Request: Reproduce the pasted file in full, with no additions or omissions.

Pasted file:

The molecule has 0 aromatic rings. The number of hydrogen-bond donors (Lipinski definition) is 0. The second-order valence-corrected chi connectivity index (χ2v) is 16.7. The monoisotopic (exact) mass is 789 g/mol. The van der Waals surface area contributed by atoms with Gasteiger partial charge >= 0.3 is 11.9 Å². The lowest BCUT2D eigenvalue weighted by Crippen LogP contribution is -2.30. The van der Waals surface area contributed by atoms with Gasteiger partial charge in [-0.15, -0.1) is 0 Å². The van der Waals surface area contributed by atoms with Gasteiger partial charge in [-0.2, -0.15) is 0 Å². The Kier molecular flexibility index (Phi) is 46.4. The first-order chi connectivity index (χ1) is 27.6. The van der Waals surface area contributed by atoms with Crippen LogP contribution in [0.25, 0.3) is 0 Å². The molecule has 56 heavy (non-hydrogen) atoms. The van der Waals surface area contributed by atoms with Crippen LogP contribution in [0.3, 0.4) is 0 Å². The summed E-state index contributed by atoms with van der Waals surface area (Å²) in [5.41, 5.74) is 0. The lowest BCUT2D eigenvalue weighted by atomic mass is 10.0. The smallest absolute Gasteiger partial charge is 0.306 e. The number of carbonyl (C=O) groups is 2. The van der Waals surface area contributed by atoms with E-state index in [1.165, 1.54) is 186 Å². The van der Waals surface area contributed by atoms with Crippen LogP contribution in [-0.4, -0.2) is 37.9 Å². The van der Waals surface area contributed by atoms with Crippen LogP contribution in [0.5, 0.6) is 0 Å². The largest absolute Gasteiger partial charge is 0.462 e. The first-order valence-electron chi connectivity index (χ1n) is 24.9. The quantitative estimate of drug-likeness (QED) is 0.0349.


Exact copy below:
The molecule has 0 aromatic rings. The number of hydrogen-bond donors (Lipinski definition) is 0. The second-order valence-corrected chi connectivity index (χ2v) is 16.7. The monoisotopic (exact) mass is 789 g/mol. The van der Waals surface area contributed by atoms with Gasteiger partial charge >= 0.3 is 11.9 Å². The lowest BCUT2D eigenvalue weighted by Crippen LogP contribution is -2.30. The van der Waals surface area contributed by atoms with Gasteiger partial charge in [-0.15, -0.1) is 0 Å². The van der Waals surface area contributed by atoms with Gasteiger partial charge in [-0.2, -0.15) is 0 Å². The Kier molecular flexibility index (Phi) is 46.4. The first-order chi connectivity index (χ1) is 27.6. The van der Waals surface area contributed by atoms with Crippen LogP contribution in [0.25, 0.3) is 0 Å². The molecule has 56 heavy (non-hydrogen) atoms. The van der Waals surface area contributed by atoms with Crippen LogP contribution in [0.3, 0.4) is 0 Å². The summed E-state index contributed by atoms with van der Waals surface area (Å²) in [5.41, 5.74) is 0. The lowest BCUT2D eigenvalue weighted by atomic mass is 10.0. The smallest absolute Gasteiger partial charge is 0.306 e. The number of carbonyl (C=O) groups is 2. The van der Waals surface area contributed by atoms with E-state index in [1.165, 1.54) is 186 Å². The van der Waals surface area contributed by atoms with Crippen LogP contribution in [-0.4, -0.2) is 37.9 Å². The van der Waals surface area contributed by atoms with Crippen LogP contribution in [0.5, 0.6) is 0 Å². The largest absolute Gasteiger partial charge is 0.462 e. The first-order valence-electron chi connectivity index (χ1n) is 24.9. The quantitative estimate of drug-likeness (QED) is 0.0349.